Paroled rapist Richard Knox decides he wants to make a new life in the Aberdeen, forcing Granite City’s finest to protect him from an outraged populac...moreParoled rapist Richard Knox decides he wants to make a new life in the Aberdeen, forcing Granite City’s finest to protect him from an outraged populace. Meanwhile MacBride's recurring hero DS Logan McRae is under the cosh from all directions: his superiors are overloading him and questioning his attitude; he’s hitting the drink increasingly hard; he’s spending more time before Professional Standards than dealing with his massive caseload packed with counterfeit money and goods, murder, flashers, and robbery; and the local crime lord is leaving him envelopes of cash...
MacBride’s touch for character interaction and team dynamics (complete with realistic if coarse language and off-colour humour) is once again to the fore, as he delivers another solid instalment in an excellent series. Readers can’t help but feel for (and follow) beleaguered McRae, as he tries to weather the storms both natural and political, solve several cases, pull himself from his malaise, and decide if he even wants to remain a cop.
Not the best in the series, but a good read nonetheless - with several ongoing issues between recurring characters moved forward (or moved, anyway). I still miss DI Insch, but DI Steel is once again at her entertaining foul-mouthed best, McRae also has more to cope with in terms of his barely-competent colleague 'Beardy' Beattie being promoted to DI ahead of him, and several other colourful characters are also introduced. An entertaining and enjoyable read that isn't quite as brutal as the recent Blind Eye and Flesh House, but still has plenty of MacBride's usual mix of grimness, gore, and guffaws.
Died in the Wool is one of four Alleyn tales Marsh set in her native New Zealand, and is made even more interesting as it was actually published durin...moreDied in the Wool is one of four Alleyn tales Marsh set in her native New Zealand, and is made even more interesting as it was actually published during the Second World War, and incorporates aspects, issues, and perspectives on the war climate into the murder mystery plotline. Being written before Marsh would have even known when or how the war would end, some of the settings and characterisations can give insights into New Zealand at that time that no recently written historical novel, no matter how well researched, can match.
One summer evening in 1942, formidable Member of Parliament Florence “Flossie” Rubrick goes to the wool shed on her high country property to rehearse a patriotic speech, and disappears. Three weeks later, she’s found – dead inside a bale of wool at an auction. Inspector Alleyn, in New Zealand on war security matters, comes to the high country sheep station more than a year later, after Rubrick’s husband has also passed away from illness, and tries to piece together what really happened to the polarising MP, based on the testimonies of several acquaintances. At the same time, concerns are raised about the top-secret security work being carried out by two young men – have the blueprints for the new anti-aircraft device been leaked?
In effect, Marsh has transported the classic British ‘country house’ murder mystery, with its closed environment and small amount of characters – all of whom have a motive for killing the victim, into a rural New Zealand setting during the war. But she also does a few things differently that help Died in the Wool stand out. Alleyn arrives months after the murder, so can’t rely on the crime scene clues and observations usually available to detectives – instead he has to weigh the differing recollections of the residents (each has its own chapter, eg “According to Terence Lynne”). This device gave Marsh not only a different structure and investigative method, but the opportunity to ‘voice’ varying views and concerns about what was going on during the war, through her different characters.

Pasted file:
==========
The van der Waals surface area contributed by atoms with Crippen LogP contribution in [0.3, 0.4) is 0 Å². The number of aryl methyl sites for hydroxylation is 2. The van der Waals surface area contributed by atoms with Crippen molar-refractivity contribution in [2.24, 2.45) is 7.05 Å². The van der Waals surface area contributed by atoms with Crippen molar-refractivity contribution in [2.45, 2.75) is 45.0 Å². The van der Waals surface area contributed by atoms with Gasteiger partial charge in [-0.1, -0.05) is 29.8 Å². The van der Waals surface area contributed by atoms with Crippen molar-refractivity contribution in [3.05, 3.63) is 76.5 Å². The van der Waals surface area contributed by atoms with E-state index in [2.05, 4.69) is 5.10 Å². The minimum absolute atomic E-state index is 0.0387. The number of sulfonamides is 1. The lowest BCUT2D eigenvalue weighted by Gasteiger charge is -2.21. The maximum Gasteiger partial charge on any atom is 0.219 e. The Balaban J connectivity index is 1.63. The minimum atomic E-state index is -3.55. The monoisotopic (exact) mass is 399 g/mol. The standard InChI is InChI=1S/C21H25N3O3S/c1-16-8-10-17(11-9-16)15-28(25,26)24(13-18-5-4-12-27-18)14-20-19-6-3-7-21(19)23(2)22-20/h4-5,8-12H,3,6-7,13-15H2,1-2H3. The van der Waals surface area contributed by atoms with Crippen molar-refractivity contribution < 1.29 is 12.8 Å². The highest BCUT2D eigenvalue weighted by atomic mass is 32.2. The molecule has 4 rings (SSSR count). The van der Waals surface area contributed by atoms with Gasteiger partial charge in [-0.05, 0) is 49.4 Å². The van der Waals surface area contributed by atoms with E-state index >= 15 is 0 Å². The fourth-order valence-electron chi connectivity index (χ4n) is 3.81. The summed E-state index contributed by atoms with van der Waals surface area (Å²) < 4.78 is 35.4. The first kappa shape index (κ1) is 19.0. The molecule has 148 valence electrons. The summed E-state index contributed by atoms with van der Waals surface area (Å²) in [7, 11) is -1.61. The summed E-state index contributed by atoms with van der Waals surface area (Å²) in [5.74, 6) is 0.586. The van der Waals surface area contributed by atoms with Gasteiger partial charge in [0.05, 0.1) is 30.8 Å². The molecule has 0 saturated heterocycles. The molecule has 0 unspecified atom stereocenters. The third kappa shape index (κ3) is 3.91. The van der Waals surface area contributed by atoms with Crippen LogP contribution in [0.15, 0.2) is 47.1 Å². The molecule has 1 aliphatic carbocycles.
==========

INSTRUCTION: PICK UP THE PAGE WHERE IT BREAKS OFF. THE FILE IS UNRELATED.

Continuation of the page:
In general, Marsh’s plots weren’t quite as intricate as Christie’s puzzles, but she was the superior writer when it came to setting, description, and giving her characters more depth and layers. Compared to today’s crime novels, the pace is somewhat languid, and at times, the language used dates the book, but decades after it was published, Died in the Wool remains an absorbing, enjoyable read.
It’s 1838 and part-Maori Wiki Coffin is scheduled to embark with the US Exploring Expedition from Virginia when he’s mistakenly arrested for murder be...moreIt’s 1838 and part-Maori Wiki Coffin is scheduled to embark with the US Exploring Expedition from Virginia when he’s mistakenly arrested for murder before being tasked with surreptitiously investigating the expedition, on the high seas, to find the real killer. Druett marvellously combines mystery and history in a unique crime novel setting. Wiki is a terrific and engaging lead, the book is drenched in maritime colour and detail, and the murder mystery itself twists to a satisfying end.(less)
This book was quite different to the crime/thriller novels I usually read, but I found myself hooked, and really enjoying it.
It is reminiscent of tha...moreThis book was quite different to the crime/thriller novels I usually read, but I found myself hooked, and really enjoying it.
It is reminiscent of that classic mid-20th century American noir, with its dishevelled hero, mean and gritty streets, and situations that unfold into all sorts of unplanned bad places and outcomes.
Recacoechea's writing probably shines most in his evocation of La Paz, the highest capital city in the world - a bustling city full of change and history, and the sense of disconnect and desperation felt by the 'hero'.
AMERICAN VISA is quite a different book, and won't necessarily be enjoyed by all crime and thriller fans, but there is plenty of merit, interest, and thought-provoking themes to be found within its pages. (less)
WHITE FOR DANGER by David Stevens (1979) starts in New Zealand and heads to Antarctica, as renowned writer and adventurer Logan Adams is roped into ta...moreWHITE FOR DANGER by David Stevens (1979) starts in New Zealand and heads to Antarctica, as renowned writer and adventurer Logan Adams is roped into tagging along with his brother-in-law's Antarctica expedition - his brother-in-law was the sole survivor of a previous mission, and he's determined to go back and find the two men left behind, that he believes are still alive and were taken to a hidden city on the frozen continent.